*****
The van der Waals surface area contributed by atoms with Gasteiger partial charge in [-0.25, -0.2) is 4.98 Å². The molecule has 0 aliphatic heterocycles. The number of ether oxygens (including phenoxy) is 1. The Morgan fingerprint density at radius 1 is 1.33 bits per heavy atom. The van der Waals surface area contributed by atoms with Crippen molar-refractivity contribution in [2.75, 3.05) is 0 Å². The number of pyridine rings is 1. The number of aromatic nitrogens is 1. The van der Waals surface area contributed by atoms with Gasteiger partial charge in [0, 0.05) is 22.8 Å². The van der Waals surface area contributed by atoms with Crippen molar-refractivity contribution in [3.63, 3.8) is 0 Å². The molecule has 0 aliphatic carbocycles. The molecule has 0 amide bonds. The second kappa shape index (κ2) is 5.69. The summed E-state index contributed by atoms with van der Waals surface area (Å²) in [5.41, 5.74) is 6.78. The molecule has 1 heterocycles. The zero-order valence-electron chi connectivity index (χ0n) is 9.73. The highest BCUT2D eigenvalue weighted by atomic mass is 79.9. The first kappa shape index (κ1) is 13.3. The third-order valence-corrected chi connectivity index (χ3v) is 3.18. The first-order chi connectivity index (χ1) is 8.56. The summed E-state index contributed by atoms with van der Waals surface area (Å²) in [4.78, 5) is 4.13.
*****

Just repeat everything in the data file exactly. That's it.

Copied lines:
The van der Waals surface area contributed by atoms with Gasteiger partial charge in [-0.25, -0.2) is 4.98 Å². The molecule has 0 aliphatic heterocycles. The number of ether oxygens (including phenoxy) is 1. The Morgan fingerprint density at radius 1 is 1.33 bits per heavy atom. The van der Waals surface area contributed by atoms with Crippen molar-refractivity contribution in [2.75, 3.05) is 0 Å². The number of pyridine rings is 1. The number of aromatic nitrogens is 1. The van der Waals surface area contributed by atoms with Gasteiger partial charge in [0, 0.05) is 22.8 Å². The van der Waals surface area contributed by atoms with Crippen molar-refractivity contribution in [3.63, 3.8) is 0 Å². The molecule has 0 aliphatic carbocycles. The molecule has 0 amide bonds. The second kappa shape index (κ2) is 5.69. The summed E-state index contributed by atoms with van der Waals surface area (Å²) in [5.41, 5.74) is 6.78. The molecule has 1 heterocycles. The zero-order valence-electron chi connectivity index (χ0n) is 9.73. The highest BCUT2D eigenvalue weighted by atomic mass is 79.9. The first kappa shape index (κ1) is 13.3. The third-order valence-corrected chi connectivity index (χ3v) is 3.18. The first-order chi connectivity index (χ1) is 8.56. The summed E-state index contributed by atoms with van der Waals surface area (Å²) in [4.78, 5) is 4.13.